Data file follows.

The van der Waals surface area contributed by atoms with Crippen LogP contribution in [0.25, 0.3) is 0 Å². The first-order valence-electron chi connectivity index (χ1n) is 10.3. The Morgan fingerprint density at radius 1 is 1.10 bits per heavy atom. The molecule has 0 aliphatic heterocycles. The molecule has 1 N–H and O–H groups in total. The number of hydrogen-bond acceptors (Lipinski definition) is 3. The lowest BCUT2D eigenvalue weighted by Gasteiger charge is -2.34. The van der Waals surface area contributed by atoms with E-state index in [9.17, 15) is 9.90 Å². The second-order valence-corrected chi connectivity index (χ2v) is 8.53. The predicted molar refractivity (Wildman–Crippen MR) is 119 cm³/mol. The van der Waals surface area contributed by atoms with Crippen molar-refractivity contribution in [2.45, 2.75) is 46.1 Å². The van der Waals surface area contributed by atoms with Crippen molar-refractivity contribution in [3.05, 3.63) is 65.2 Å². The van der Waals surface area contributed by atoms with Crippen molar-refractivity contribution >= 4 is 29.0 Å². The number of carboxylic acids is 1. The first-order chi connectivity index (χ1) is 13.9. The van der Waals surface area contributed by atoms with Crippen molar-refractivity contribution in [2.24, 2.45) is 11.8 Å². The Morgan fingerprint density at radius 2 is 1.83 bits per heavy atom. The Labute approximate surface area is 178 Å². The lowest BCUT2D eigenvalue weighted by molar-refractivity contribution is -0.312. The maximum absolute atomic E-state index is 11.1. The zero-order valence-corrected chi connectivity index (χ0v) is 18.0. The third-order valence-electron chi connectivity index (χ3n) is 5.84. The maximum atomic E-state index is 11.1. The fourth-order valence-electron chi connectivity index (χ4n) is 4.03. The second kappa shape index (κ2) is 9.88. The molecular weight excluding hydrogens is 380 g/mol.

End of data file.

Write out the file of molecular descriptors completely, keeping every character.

The van der Waals surface area contributed by atoms with Crippen LogP contribution in [0.25, 0.3) is 0 Å². The first-order valence-electron chi connectivity index (χ1n) is 10.3. The Morgan fingerprint density at radius 1 is 1.10 bits per heavy atom. The molecule has 0 aliphatic heterocycles. The molecule has 1 N–H and O–H groups in total. The number of hydrogen-bond acceptors (Lipinski definition) is 3. The lowest BCUT2D eigenvalue weighted by Gasteiger charge is -2.34. The van der Waals surface area contributed by atoms with E-state index in [9.17, 15) is 9.90 Å². The second-order valence-corrected chi connectivity index (χ2v) is 8.53. The predicted molar refractivity (Wildman–Crippen MR) is 119 cm³/mol. The van der Waals surface area contributed by atoms with Crippen molar-refractivity contribution in [2.45, 2.75) is 46.1 Å². The van der Waals surface area contributed by atoms with Crippen molar-refractivity contribution in [3.05, 3.63) is 65.2 Å². The van der Waals surface area contributed by atoms with Crippen molar-refractivity contribution >= 4 is 29.0 Å². The number of carboxylic acids is 1. The first-order chi connectivity index (χ1) is 13.9. The van der Waals surface area contributed by atoms with Crippen molar-refractivity contribution in [2.24, 2.45) is 11.8 Å². The Morgan fingerprint density at radius 2 is 1.83 bits per heavy atom. The Labute approximate surface area is 178 Å². The lowest BCUT2D eigenvalue weighted by molar-refractivity contribution is -0.312. The maximum absolute atomic E-state index is 11.1. The zero-order valence-corrected chi connectivity index (χ0v) is 18.0. The third-order valence-electron chi connectivity index (χ3n) is 5.84. The maximum atomic E-state index is 11.1. The fourth-order valence-electron chi connectivity index (χ4n) is 4.03. The second kappa shape index (κ2) is 9.88. The molecular weight excluding hydrogens is 380 g/mol.